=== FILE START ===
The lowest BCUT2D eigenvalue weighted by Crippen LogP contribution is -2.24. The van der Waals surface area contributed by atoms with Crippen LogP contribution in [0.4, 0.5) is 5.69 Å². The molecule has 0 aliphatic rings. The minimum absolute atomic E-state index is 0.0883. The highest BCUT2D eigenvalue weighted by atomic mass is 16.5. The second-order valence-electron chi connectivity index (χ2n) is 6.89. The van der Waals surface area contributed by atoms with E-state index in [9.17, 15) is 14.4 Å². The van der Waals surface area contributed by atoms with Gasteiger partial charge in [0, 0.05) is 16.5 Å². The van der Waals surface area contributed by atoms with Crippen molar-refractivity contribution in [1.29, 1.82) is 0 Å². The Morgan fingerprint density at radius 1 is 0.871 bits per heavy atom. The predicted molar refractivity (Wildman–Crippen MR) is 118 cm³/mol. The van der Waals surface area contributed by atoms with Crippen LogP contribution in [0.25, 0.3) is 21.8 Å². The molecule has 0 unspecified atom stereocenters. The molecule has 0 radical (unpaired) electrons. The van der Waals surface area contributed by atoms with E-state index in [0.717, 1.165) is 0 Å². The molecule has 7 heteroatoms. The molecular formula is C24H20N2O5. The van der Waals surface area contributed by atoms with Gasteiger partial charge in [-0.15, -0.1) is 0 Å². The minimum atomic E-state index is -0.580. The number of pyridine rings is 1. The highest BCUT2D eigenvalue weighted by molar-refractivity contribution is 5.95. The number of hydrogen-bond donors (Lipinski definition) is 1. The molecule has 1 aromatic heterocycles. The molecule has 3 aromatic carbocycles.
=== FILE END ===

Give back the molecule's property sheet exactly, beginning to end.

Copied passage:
The lowest BCUT2D eigenvalue weighted by Crippen LogP contribution is -2.24. The van der Waals surface area contributed by atoms with Crippen LogP contribution in [0.4, 0.5) is 5.69 Å². The molecule has 0 aliphatic rings. The minimum absolute atomic E-state index is 0.0883. The highest BCUT2D eigenvalue weighted by atomic mass is 16.5. The second-order valence-electron chi connectivity index (χ2n) is 6.89. The van der Waals surface area contributed by atoms with E-state index in [9.17, 15) is 14.4 Å². The van der Waals surface area contributed by atoms with Gasteiger partial charge in [0, 0.05) is 16.5 Å². The van der Waals surface area contributed by atoms with Crippen molar-refractivity contribution in [1.29, 1.82) is 0 Å². The Morgan fingerprint density at radius 1 is 0.871 bits per heavy atom. The predicted molar refractivity (Wildman–Crippen MR) is 118 cm³/mol. The van der Waals surface area contributed by atoms with Crippen LogP contribution in [0.25, 0.3) is 21.8 Å². The molecule has 0 unspecified atom stereocenters. The molecule has 0 radical (unpaired) electrons. The van der Waals surface area contributed by atoms with E-state index in [0.717, 1.165) is 0 Å². The molecule has 7 heteroatoms. The molecular formula is C24H20N2O5. The van der Waals surface area contributed by atoms with Gasteiger partial charge in [-0.15, -0.1) is 0 Å². The minimum atomic E-state index is -0.580. The number of pyridine rings is 1. The highest BCUT2D eigenvalue weighted by molar-refractivity contribution is 5.95. The number of hydrogen-bond donors (Lipinski definition) is 1. The molecule has 1 aromatic heterocycles. The molecule has 3 aromatic carbocycles.